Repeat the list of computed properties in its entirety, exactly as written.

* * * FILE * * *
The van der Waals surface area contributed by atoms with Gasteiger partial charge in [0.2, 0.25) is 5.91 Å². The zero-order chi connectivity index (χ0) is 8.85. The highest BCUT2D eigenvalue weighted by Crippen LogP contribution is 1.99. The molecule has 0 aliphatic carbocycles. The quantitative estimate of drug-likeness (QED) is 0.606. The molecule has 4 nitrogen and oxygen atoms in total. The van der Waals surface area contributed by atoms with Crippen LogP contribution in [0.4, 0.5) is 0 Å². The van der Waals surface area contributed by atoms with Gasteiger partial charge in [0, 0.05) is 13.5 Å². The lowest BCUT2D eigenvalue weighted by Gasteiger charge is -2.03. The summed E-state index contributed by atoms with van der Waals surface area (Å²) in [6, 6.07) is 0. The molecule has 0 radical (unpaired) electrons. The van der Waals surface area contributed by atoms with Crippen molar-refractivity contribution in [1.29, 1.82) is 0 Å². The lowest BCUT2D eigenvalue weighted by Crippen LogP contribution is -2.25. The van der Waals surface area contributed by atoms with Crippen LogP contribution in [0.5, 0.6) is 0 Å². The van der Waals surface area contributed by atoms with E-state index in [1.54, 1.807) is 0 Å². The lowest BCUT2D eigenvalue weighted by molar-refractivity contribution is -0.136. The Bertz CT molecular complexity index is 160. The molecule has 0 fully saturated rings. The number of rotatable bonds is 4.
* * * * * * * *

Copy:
The van der Waals surface area contributed by atoms with Gasteiger partial charge in [0.2, 0.25) is 5.91 Å². The zero-order chi connectivity index (χ0) is 8.85. The highest BCUT2D eigenvalue weighted by Crippen LogP contribution is 1.99. The molecule has 0 aliphatic carbocycles. The quantitative estimate of drug-likeness (QED) is 0.606. The molecule has 4 nitrogen and oxygen atoms in total. The van der Waals surface area contributed by atoms with Crippen LogP contribution in [0.4, 0.5) is 0 Å². The van der Waals surface area contributed by atoms with Gasteiger partial charge in [0, 0.05) is 13.5 Å². The lowest BCUT2D eigenvalue weighted by Gasteiger charge is -2.03. The summed E-state index contributed by atoms with van der Waals surface area (Å²) in [6, 6.07) is 0. The molecule has 0 radical (unpaired) electrons. The van der Waals surface area contributed by atoms with Crippen molar-refractivity contribution in [1.29, 1.82) is 0 Å². The lowest BCUT2D eigenvalue weighted by Crippen LogP contribution is -2.25. The van der Waals surface area contributed by atoms with Crippen LogP contribution in [0.5, 0.6) is 0 Å². The van der Waals surface area contributed by atoms with E-state index in [1.54, 1.807) is 0 Å². The lowest BCUT2D eigenvalue weighted by molar-refractivity contribution is -0.136. The Bertz CT molecular complexity index is 160. The molecule has 0 fully saturated rings. The number of rotatable bonds is 4.